One of the big questions people are asking today about Rolling Stone‘s stunning story about General Stanley McChrystal is this: How could he have said all that to a reporter? Rolling Stone maintains absolutely that all comments were on the record. So honestly: What was he thinking?
NBC’s Richard Engel, the network’s chief foreign correspondent, has what sounds like the best possible explanation: McChrystal sort of forgot that the reporter was a reporter.
For real. Earlier today on MSNBC, Engel told anchor Chris Jansing and NBC chief Pentagon correspondent Jim Miklaszewski that he’d just spoken to Michael Hastings, who wrote the Rolling Stone piece, and Hastings had told him that what had been planned as two short stints with McChrystal had turned into a month-long extended process, almost like an embed — thanks to Iceland’s Eyjafjallajokull volcano. Per Engel:
“I just hung up the phone with Michael Hastings who wrote the article for Rolling Stone and – he said it was something of an accident -this article was never meant to be like this. What happened was, Michael Hastings presented this idea to the military, to McChrystal’s military advisors, media advisors, saying ‘I want to do this profile’…they agreed, and he was supposed to have two days with him in Paris and then followed up another visit in Afghantistan.”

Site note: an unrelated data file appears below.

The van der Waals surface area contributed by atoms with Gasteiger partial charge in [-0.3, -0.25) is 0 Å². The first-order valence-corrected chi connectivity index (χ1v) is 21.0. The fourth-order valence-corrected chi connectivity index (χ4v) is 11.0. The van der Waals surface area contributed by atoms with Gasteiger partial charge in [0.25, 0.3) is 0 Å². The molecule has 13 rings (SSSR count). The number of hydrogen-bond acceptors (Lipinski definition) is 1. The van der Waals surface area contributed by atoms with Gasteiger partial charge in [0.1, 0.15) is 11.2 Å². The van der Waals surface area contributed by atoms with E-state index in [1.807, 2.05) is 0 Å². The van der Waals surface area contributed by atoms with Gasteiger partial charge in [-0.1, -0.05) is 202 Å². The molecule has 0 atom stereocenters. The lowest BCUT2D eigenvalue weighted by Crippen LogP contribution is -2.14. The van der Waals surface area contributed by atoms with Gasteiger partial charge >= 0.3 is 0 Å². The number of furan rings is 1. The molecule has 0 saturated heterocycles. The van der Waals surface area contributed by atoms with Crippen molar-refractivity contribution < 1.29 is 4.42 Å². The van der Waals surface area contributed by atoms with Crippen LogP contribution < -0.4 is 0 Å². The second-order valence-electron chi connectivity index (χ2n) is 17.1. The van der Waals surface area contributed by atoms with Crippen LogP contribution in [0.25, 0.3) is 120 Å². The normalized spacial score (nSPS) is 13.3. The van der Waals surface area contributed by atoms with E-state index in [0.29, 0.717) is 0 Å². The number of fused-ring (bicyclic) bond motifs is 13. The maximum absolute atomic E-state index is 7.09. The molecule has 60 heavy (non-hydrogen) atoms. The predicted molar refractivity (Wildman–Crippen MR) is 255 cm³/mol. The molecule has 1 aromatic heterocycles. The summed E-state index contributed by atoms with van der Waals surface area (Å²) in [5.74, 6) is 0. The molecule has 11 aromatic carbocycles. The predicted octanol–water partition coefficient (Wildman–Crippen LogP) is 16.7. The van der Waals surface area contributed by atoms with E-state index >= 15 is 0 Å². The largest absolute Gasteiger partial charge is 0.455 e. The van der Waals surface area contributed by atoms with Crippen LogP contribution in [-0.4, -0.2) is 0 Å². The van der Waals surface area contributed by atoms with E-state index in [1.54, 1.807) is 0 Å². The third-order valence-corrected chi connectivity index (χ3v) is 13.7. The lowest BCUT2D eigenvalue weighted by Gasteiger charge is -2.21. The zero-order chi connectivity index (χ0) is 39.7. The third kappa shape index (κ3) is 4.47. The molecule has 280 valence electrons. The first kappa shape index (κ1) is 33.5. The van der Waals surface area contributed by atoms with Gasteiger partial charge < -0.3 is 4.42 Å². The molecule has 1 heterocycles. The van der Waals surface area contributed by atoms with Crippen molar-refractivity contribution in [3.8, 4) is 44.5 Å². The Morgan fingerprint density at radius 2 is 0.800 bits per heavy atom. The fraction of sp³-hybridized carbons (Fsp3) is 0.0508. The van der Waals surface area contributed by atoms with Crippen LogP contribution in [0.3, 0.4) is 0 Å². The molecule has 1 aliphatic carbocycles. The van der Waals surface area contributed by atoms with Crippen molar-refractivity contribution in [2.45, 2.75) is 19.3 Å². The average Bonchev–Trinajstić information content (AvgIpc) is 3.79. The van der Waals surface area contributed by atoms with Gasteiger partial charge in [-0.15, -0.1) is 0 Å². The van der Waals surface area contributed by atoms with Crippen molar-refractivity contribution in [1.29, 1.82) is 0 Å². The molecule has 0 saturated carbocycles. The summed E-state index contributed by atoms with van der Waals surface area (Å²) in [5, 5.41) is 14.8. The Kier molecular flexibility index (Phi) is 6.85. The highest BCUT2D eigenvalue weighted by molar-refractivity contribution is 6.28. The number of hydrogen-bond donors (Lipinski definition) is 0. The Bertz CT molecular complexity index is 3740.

The article opens with the General in Paris — but then the ash cloud hit. Per Engel, Hastings’ two-day visit with McChrystal turned into a ten-day trip as they were all stuck together in Europe, which “was extended to a month,” probably as they all shipped back out from Paris to Afghanistan.
Does that explain why McChrystal would lapse and go off like that in front of a reporter? Well yes and no, depending on how comfortable you get with a now-veteran military reporter who’s been hanging around for a month. Said Engel, “He ended up spending a lot of time as a fly on the wall and got to know them quite well.” According to Engel, Hastings maintains that it was all on the record and that he was always around with either a tape recorder or a notebook — so maybe it was just all about blending into the backround and looking like he belonged. Or maybe it was a sort of reverse Stockholm Syndrome. Or maybe McChrystal thought, “This guy is solid, we can trust him.” Or maybe McChrystal wasn’t thinking at all. Either way, Hastings got his story and has a volcano to thank for it. McChrystal, not so much.
Video below – Engel comments are toward the end.